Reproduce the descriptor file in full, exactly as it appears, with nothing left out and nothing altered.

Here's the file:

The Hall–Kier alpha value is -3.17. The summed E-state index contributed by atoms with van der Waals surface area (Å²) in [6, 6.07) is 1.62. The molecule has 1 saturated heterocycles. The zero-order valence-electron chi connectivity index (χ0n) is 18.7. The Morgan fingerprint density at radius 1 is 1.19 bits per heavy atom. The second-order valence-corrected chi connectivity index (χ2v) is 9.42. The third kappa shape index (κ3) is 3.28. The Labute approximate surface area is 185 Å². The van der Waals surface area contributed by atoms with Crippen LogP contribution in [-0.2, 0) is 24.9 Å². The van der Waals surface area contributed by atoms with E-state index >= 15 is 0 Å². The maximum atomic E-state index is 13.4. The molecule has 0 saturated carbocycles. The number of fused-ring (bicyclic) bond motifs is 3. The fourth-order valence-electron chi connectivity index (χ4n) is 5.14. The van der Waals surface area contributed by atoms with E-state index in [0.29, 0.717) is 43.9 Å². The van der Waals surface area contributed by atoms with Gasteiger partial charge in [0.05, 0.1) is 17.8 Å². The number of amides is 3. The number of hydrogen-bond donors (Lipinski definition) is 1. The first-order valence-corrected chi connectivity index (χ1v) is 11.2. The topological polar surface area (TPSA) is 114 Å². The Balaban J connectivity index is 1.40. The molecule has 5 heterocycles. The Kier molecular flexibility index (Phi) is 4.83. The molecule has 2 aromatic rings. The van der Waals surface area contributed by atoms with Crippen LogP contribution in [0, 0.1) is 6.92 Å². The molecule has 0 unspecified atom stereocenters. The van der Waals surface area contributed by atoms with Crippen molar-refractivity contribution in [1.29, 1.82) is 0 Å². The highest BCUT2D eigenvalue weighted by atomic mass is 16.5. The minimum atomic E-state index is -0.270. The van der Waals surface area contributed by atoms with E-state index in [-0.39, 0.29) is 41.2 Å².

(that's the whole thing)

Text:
The Hall–Kier alpha value is -3.17. The summed E-state index contributed by atoms with van der Waals surface area (Å²) in [6, 6.07) is 1.62. The molecule has 1 saturated heterocycles. The zero-order valence-electron chi connectivity index (χ0n) is 18.7. The Morgan fingerprint density at radius 1 is 1.19 bits per heavy atom. The second-order valence-corrected chi connectivity index (χ2v) is 9.42. The third kappa shape index (κ3) is 3.28. The Labute approximate surface area is 185 Å². The van der Waals surface area contributed by atoms with Crippen LogP contribution in [-0.2, 0) is 24.9 Å². The van der Waals surface area contributed by atoms with E-state index >= 15 is 0 Å². The maximum atomic E-state index is 13.4. The molecule has 0 saturated carbocycles. The number of fused-ring (bicyclic) bond motifs is 3. The fourth-order valence-electron chi connectivity index (χ4n) is 5.14. The van der Waals surface area contributed by atoms with E-state index in [0.29, 0.717) is 43.9 Å². The van der Waals surface area contributed by atoms with Gasteiger partial charge in [0.05, 0.1) is 17.8 Å². The number of amides is 3. The number of hydrogen-bond donors (Lipinski definition) is 1. The first-order valence-corrected chi connectivity index (χ1v) is 11.2. The topological polar surface area (TPSA) is 114 Å². The Balaban J connectivity index is 1.40. The molecule has 5 heterocycles. The Kier molecular flexibility index (Phi) is 4.83. The molecule has 2 aromatic rings. The van der Waals surface area contributed by atoms with Crippen LogP contribution in [0, 0.1) is 6.92 Å². The molecule has 0 unspecified atom stereocenters. The van der Waals surface area contributed by atoms with Crippen molar-refractivity contribution in [1.29, 1.82) is 0 Å². The highest BCUT2D eigenvalue weighted by atomic mass is 16.5. The minimum atomic E-state index is -0.270. The van der Waals surface area contributed by atoms with E-state index in [-0.39, 0.29) is 41.2 Å².